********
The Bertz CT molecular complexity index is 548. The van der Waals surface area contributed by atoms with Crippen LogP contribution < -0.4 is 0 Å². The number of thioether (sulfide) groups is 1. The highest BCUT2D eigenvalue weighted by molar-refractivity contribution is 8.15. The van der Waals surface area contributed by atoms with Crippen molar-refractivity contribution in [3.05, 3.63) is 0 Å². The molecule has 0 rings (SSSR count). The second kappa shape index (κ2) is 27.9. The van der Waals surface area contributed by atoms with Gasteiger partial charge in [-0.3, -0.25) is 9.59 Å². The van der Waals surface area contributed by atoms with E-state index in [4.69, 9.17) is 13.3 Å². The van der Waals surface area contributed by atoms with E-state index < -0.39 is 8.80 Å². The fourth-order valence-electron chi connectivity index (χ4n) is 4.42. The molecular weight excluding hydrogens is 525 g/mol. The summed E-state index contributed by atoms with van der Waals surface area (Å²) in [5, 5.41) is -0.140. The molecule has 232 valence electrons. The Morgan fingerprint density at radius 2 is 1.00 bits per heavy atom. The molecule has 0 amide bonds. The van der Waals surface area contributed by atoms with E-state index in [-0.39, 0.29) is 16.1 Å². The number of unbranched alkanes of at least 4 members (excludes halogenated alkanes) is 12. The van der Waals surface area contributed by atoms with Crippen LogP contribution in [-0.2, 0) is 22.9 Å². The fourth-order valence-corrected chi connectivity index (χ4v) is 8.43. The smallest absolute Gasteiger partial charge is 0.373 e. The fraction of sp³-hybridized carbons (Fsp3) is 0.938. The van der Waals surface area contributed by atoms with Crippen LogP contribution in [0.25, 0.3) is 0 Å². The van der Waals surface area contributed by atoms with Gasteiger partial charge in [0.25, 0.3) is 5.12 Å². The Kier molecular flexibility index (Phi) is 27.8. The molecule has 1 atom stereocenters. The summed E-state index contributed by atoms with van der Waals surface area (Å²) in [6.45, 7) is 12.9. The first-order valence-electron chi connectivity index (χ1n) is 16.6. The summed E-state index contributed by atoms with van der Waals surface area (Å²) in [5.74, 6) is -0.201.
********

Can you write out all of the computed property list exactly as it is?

The Bertz CT molecular complexity index is 548. The van der Waals surface area contributed by atoms with Crippen LogP contribution < -0.4 is 0 Å². The number of thioether (sulfide) groups is 1. The highest BCUT2D eigenvalue weighted by molar-refractivity contribution is 8.15. The van der Waals surface area contributed by atoms with Crippen molar-refractivity contribution in [3.05, 3.63) is 0 Å². The molecule has 0 rings (SSSR count). The second kappa shape index (κ2) is 27.9. The van der Waals surface area contributed by atoms with Gasteiger partial charge in [-0.3, -0.25) is 9.59 Å². The van der Waals surface area contributed by atoms with E-state index in [4.69, 9.17) is 13.3 Å². The van der Waals surface area contributed by atoms with E-state index < -0.39 is 8.80 Å². The fourth-order valence-electron chi connectivity index (χ4n) is 4.42. The molecular weight excluding hydrogens is 525 g/mol. The summed E-state index contributed by atoms with van der Waals surface area (Å²) in [5, 5.41) is -0.140. The molecule has 232 valence electrons. The Morgan fingerprint density at radius 2 is 1.00 bits per heavy atom. The molecule has 0 amide bonds. The van der Waals surface area contributed by atoms with E-state index in [-0.39, 0.29) is 16.1 Å². The number of unbranched alkanes of at least 4 members (excludes halogenated alkanes) is 12. The van der Waals surface area contributed by atoms with Crippen LogP contribution in [-0.2, 0) is 22.9 Å². The fourth-order valence-corrected chi connectivity index (χ4v) is 8.43. The smallest absolute Gasteiger partial charge is 0.373 e. The fraction of sp³-hybridized carbons (Fsp3) is 0.938. The van der Waals surface area contributed by atoms with Crippen LogP contribution in [0.25, 0.3) is 0 Å². The van der Waals surface area contributed by atoms with Gasteiger partial charge in [0.25, 0.3) is 5.12 Å². The Kier molecular flexibility index (Phi) is 27.8. The molecule has 1 atom stereocenters. The summed E-state index contributed by atoms with van der Waals surface area (Å²) in [6.45, 7) is 12.9. The first-order valence-electron chi connectivity index (χ1n) is 16.6. The summed E-state index contributed by atoms with van der Waals surface area (Å²) in [5.74, 6) is -0.201.